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Stud Poker Strategy - Folding on Sixth Street

Stud Poker Strategy - Folding on Sixth Street 0001

There is a commonly spoken poker adage that a good stud player doesn't fold on sixth street. He bets, raises, or he calls. I've heard this from many seasoned players – including a couple of pros.

The adage is wrong, of course.

There is no 'always' in poker (except maybe that there is no 'always' in poker). Everything has an exception. Smart players can find exceptions to every general rule of play. It's what makes our game so interesting – and so frustrating. For every general rule of thumb, there's some good reason for not following it. That can get many players into trouble – as they justify their mistaken deviance from the established and proper path with whatever rationalization they impulsively think of. "I'm varying my play" is a common one. So too is "I don't want to be too predictable".

So, back to my initial point. While it is generally correct that most of the time it doesn't make sense to fold on sixth street because of the large pot size relative to the bet size – there are many, many exceptions to this general rule. Let me focus on just one of them – when you believe you are drawing dead.

Drawing dead refers to those situations when you cannot draw a better hand than your opponent currently has. So, for example, if you have a 4-flush on sixth street and are hoping to draw the fifth suited card to make your hand, but your opponent is already sitting on a full house – you are drawing dead.

If you have good reason to believe that you are drawing dead, you want to fold to a bet on sixth street. Obviously, the bigger the pot at the time the more certain you need to be that you are drawing dead.

Here's an example of when you can be certain enough that you're drawing dead and so should fold on sixth street.

You have:


You opponents have:

BUDDY: {x-}Ad6d5hKd

ZAB: {x-} 9hAs9d6d

Neither of your opponents are maniacs. Each is a good, though not great, straight forward, tight/aggressive stud player.

Zab has first action. He's been betting since he paired his 9s on board. He opens by betting $40 in this $20/40 stud game. Buddy raises him to $80. What do you do?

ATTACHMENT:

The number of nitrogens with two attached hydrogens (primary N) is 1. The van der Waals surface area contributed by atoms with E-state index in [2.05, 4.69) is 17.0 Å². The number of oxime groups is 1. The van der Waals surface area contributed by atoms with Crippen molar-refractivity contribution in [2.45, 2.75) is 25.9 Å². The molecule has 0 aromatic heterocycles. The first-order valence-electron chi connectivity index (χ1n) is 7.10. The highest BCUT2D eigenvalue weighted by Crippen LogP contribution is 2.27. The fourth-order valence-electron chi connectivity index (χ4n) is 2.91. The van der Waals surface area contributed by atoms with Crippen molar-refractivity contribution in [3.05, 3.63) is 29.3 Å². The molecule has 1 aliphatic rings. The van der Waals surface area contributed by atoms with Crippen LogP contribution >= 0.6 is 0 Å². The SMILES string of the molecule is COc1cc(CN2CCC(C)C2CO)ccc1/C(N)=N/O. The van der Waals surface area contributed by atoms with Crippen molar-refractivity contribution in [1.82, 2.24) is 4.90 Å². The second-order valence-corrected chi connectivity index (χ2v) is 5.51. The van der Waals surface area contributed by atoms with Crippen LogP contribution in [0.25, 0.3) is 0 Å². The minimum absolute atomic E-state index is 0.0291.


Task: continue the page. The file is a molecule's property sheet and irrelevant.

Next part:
If they were maniacs you might call. But they're not. They're rational players. You have to give their betting action some meaning. What does Zab's bet mean? What does Buddy's bet mean?

Zab is betting that Buddy doesn't yet have the flush. But Buddy's raise means that he does have it. Why else raise. If he were drawing to a flush he would want to see the river as cheaply as possible.

It's up to you. Maybe it makes sense to draw another card yourself? Maybe you'll hit your flush and win this enormous three-way hand.

Wrong thinking. Look more closely. How high is your flush going to be? The best you can do is hit a King high flush – because the Ace of your suit is out. If Buddy has his flush it will beat yours – even if you hit one! That's the key. You're probably drawing dead. You should fold.

In fact, with the third player Zab initiating the betting with his paired door card you've got to put him on at least three 9s. But he could already be filled up. What will you do, for example, if you call Buddy's raise only to see Zab re-raise the hand? You'd probably have to fold – because once again you have to credit them with rational moves that indicate hands that are better than the one you can draw to.

Even with a very large pot, you don't want to automatically call on sixth street. If you're drawing dead then no matter how big the pot may be and how large the pot odds you're getting are, you're still wasting your money.

Ed note: Stop wasting your money elsewhere, and sign up at Absolute Poker today.

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